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The Balboa Theatre is located in the heart of downtown San Diego, CA, adjacent to the historic "Gaslamp Quarter," and is part of the Horton Plaza area. It was originally built in 1924 as a silent movie house and opened in March of that year, with a seating capacity of over 1500. Designed by architect William Wheeler, it has been called "one of the best commercial examples of the Spanish Colonial style in San Diego, borrowing directly from the [1915 Panama-California International] Exposition and utilizing many of the same contractors, designers and craftsmen." The theatre suffered decades of disuse, but in the early 21st Century was restored over a three-and-a-half year period at a cost of $26.5 million. It re-opened in January 2008 as a performing arts center with a seating capacity of over 1300. One of the last remaining theatres from the 1920s still in existence in San Diego, it was voted by CNN as one of the world’s 15 “most spectacular” theatres. It was entered into the National Register of Historic Places in 1996.


  • Exterior of the Balboa Theatre, evening
  • Marquee of the original Balboa Theatre, 1920s
  • Balboa interior with restored murals
  • Balboa Wonder Morton organ, restored in 2009
  • The stage of the Balboa Theatre, balcony view

In 1923, the owner/developer of the property signed the largest motion picture distribution contract in California, thus anticipating the cinematic trend for downtown San Diego. A five-story structure, occupying three 50' x l00' lots fronting Fourth and E Streets at right angles, the Balboa was downtown San Diego’s first large-scale movie theatre and cost $800,000. When first built, it was a state-of-the-art building that included six storefronts along Fourth Avenue, with 34 offices on the floors above. The architect, William Wheeler, was also an accomplished musical performer, who built many features into the interior that enhanced the acoustics and performance spaces. In addition, there were ornamental niches on both sides of the proscenium arch which featured waterfall mountain scenes, originally enhanced by real flowing water. (It now does so again, after the recent restoration.) Original performers who appeared at the Balboa include the popular vaudeville act Fanchon & Marco and such silent movie stars as Conway Tearle and Corinne Griffith.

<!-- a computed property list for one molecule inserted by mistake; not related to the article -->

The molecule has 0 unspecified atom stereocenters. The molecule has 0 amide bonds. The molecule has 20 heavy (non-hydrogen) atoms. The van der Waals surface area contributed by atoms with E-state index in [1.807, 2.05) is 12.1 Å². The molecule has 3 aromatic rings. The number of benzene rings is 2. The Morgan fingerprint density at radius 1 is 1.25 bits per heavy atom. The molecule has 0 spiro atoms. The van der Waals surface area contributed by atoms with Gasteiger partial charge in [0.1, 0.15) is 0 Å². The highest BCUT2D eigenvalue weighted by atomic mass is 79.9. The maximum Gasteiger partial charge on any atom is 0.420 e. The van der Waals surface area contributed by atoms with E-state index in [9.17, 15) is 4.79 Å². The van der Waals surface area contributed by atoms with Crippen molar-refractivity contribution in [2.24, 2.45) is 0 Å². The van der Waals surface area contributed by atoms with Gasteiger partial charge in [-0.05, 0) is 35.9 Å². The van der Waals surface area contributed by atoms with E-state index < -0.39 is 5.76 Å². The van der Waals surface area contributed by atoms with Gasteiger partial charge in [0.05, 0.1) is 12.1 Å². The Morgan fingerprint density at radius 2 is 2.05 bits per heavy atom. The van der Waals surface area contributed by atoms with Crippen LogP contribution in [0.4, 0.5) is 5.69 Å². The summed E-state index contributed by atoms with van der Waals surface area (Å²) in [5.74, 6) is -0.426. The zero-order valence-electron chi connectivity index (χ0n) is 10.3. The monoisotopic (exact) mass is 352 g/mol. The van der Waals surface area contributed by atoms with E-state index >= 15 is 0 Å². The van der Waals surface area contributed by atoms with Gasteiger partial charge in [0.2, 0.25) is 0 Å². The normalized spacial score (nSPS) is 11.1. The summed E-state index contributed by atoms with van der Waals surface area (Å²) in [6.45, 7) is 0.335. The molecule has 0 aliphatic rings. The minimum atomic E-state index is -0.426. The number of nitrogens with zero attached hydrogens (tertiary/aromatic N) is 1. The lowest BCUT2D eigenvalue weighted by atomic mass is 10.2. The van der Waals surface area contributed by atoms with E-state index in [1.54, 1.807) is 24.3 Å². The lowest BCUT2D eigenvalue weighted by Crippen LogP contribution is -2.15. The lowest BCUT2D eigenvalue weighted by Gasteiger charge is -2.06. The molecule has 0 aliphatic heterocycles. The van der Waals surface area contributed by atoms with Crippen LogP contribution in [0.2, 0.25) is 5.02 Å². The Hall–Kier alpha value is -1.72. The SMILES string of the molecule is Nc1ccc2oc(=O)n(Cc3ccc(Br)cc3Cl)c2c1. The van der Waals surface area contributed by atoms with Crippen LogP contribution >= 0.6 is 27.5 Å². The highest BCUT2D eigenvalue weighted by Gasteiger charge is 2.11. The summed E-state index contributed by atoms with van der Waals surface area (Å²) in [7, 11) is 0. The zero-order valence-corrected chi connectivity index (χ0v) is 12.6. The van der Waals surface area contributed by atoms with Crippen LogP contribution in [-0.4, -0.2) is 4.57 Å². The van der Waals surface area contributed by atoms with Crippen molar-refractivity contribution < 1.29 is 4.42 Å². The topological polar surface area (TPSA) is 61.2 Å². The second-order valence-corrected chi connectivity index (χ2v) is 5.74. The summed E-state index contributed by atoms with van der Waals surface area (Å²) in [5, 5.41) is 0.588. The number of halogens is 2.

After a number of years as a silent movie house and vaudeville hall, the theatre was reopened in 1930 as El Teatro Balboa, featuring contemporary films from Mexico City and presenting Latin stars to San Diego’s increasingly diverse audiences. During World War II, the theatre’s office space was used by the US Navy, reconfigured into bachelor quarters for sailors waiting to ship out. After the war, the remodeled spaces became single-occupancy housing. In 1959, the Russo family of San Diego acquired the building and saved it from potential demolition, running it as an action movie house.